This effect can be particularly useful when treating an artery in or near the cerebral vasculature, or in another vessel with similar contralateral flow properties. Endovascular treatment of a blood vessel, which has a reduced diameter, for example, through the effects of lesions called atheroma or the occurrence of cancerous tumors, can generate free-floating debris. Such debris may cause damaging embolisms, and embolisms occurring in the brain are particularly dangerous. By inducing retrograde flow across a lesion in a cerebral vessel, any debris generated can be routed away from the brain.
 Current devices that create reverse flow may be improved upon in a variety of respects. For example, some devices require withdrawal of the patient's blood to create retrograde flow across a lesion, and the patient's blood during this process is not conserved. Furthermore, current devices may not maintain continuous reverse flow but rather intermittent reverse flow. Maintaining a continuous reverse flow rather than an intermittent reverse flow further minimizes the risk that embolic debris will migrate toward the brain. Another current device does conserve blood and does maintain constant flow. However, this device requires multiple access sites within a patient's vasculature, which presents more risk to the patient and impacts ease of use for the clinician. Therefore, there is a need for endovascular devices and methods that create reverse flow and protect against embolic debris while conserving the patient's blood and requiring only a single vascular access site.
SUMMARY OF THE INVENTION
 Described embodiments are directed toward endovascular devices and methods to reverse blood flow, continuous or discontinuous, across a treatment site (e.g., lesion) and reroute blood within the vasculature using only a single vasculature access site.
 According to one embodiment, a flow-reversal catheter device comprises a catheter, a first occluder at or near a distal end of the catheter, a return port located proximally to the first occluder, a conduit connecting a distal opening of the catheter to the return port, and a mechanism configured to create a continuous pressure gradient so that blood flows into the distal opening of the catheter, through the conduit, and exits through the return port. Such mechanisms can include a second occluder positioned proximal to the first occluder, an external pump, and/or a drain container.
 According to another embodiment, a method for reversing blood flow in a vessel, such as an artery supplying blood to the brain, utilizing a flow-reversal catheter device is provided. Yet another embodiment comprises a method for treatment of a cerebral vessel having a stenosis utilizing the flow-reversal catheter device.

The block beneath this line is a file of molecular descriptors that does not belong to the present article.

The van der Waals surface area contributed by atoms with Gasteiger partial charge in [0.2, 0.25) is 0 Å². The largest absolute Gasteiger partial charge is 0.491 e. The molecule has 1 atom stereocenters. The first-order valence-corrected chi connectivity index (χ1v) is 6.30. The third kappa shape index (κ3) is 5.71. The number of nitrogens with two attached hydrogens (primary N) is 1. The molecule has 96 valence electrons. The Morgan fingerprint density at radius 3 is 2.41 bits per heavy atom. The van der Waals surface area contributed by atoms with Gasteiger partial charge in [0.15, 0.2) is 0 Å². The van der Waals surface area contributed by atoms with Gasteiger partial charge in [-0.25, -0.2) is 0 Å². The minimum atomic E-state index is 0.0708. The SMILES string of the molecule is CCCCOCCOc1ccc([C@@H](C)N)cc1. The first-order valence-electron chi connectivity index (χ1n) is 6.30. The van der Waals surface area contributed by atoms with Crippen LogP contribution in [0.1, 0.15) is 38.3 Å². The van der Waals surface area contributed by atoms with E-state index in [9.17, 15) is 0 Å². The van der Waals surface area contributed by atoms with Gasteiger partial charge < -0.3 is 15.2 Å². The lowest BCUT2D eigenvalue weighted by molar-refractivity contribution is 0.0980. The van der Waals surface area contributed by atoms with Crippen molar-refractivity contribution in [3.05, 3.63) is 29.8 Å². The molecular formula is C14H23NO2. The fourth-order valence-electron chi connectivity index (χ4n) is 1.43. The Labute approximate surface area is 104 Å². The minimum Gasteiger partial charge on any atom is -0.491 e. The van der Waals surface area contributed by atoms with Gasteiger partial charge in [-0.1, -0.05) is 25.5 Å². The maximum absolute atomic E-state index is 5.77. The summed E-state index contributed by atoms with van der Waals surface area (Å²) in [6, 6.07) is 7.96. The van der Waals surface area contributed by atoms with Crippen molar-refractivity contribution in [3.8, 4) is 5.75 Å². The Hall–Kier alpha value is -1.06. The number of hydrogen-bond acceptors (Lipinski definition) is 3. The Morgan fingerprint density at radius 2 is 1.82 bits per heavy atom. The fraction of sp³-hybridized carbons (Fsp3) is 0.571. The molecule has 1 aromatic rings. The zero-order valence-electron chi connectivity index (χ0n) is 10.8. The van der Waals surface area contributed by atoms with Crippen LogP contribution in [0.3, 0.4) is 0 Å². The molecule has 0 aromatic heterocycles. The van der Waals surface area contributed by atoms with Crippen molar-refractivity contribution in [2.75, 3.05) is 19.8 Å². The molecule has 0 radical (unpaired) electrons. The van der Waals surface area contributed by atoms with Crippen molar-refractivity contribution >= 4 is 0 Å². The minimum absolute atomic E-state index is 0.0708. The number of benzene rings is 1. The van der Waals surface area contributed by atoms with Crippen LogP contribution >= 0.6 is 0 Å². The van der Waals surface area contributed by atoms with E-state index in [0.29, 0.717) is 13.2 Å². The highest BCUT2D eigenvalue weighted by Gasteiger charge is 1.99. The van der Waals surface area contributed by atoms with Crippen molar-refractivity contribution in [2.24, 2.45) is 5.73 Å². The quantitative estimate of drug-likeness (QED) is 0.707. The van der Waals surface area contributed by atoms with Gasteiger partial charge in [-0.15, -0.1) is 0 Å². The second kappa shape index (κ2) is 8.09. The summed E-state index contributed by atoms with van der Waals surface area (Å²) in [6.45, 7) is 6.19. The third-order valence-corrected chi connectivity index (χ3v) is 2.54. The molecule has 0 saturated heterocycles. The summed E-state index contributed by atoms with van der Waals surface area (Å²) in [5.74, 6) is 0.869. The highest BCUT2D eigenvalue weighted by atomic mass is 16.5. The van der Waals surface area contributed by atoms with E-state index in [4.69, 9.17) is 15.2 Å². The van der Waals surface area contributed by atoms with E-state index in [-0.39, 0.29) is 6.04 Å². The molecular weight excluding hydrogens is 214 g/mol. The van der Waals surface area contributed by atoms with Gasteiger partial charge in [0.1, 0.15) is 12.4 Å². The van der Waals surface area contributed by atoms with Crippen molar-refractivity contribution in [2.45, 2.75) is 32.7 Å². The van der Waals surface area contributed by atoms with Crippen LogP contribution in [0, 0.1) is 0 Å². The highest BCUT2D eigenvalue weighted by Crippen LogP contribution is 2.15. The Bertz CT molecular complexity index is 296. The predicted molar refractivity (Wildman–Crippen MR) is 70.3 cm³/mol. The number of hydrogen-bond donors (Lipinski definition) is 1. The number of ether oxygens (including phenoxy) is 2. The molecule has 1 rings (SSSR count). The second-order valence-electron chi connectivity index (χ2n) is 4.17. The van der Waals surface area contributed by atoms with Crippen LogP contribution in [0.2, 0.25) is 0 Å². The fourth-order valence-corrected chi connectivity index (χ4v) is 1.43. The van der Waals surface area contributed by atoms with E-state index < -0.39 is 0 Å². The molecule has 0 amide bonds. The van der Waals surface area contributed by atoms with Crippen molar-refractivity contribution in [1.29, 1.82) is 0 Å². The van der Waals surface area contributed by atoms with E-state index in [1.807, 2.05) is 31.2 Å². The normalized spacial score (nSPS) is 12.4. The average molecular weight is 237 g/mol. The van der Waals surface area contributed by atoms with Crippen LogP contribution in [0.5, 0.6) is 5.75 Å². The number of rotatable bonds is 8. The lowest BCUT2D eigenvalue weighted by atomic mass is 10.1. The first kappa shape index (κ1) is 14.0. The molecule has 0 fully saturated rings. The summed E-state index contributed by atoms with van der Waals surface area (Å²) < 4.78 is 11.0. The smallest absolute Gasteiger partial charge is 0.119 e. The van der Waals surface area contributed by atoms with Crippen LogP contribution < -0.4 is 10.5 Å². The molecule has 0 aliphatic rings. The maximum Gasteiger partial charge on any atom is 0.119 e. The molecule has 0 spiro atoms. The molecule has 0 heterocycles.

BRIEF DESCRIPTION OF THE DRAWINGS
 The accompanying drawings are included to provide a further understanding of the present disclosure and are incorporated in and constitute a part of this specification, illustrate various embodiments, and together with the description serve to explain the principles of the disclosure.
 FIG. 1 illustrates schematic views of a flow-reversal catheter device;
 FIGS. 2-4 illustrate a side view of various inflatable occluders;
 FIGS. 5-9 illustrate a cross-sectional view of inflation lumen configurations;
 FIGS. 10-13 illustrate a side view of various slide-actuated occluders;
 FIG. 14 illustrates a side view of a flow-reversal catheter device comprising a second occluder;
 FIG. 15 illustrates a side view of a flow-reversal catheter device comprising a second occluder and an external pump;
 FIG. 16 illustrates a perspective view of a catheter comprising an expandable outer sheath;
 FIGS. 17-18 illustrate side views of various return ports;
 FIGS. 19-20 illustrate side views of a flow-reversal catheter device comprising a second occluder and a side view of the same deployed in the carotid artery;
 FIG. 21 illustrates a cross-sectional view of a catheter device comprising a first occluder (not shown) coupled to catheter, a second occluder (not shown) coupled to a second occluder catheter, and an introducer sheath;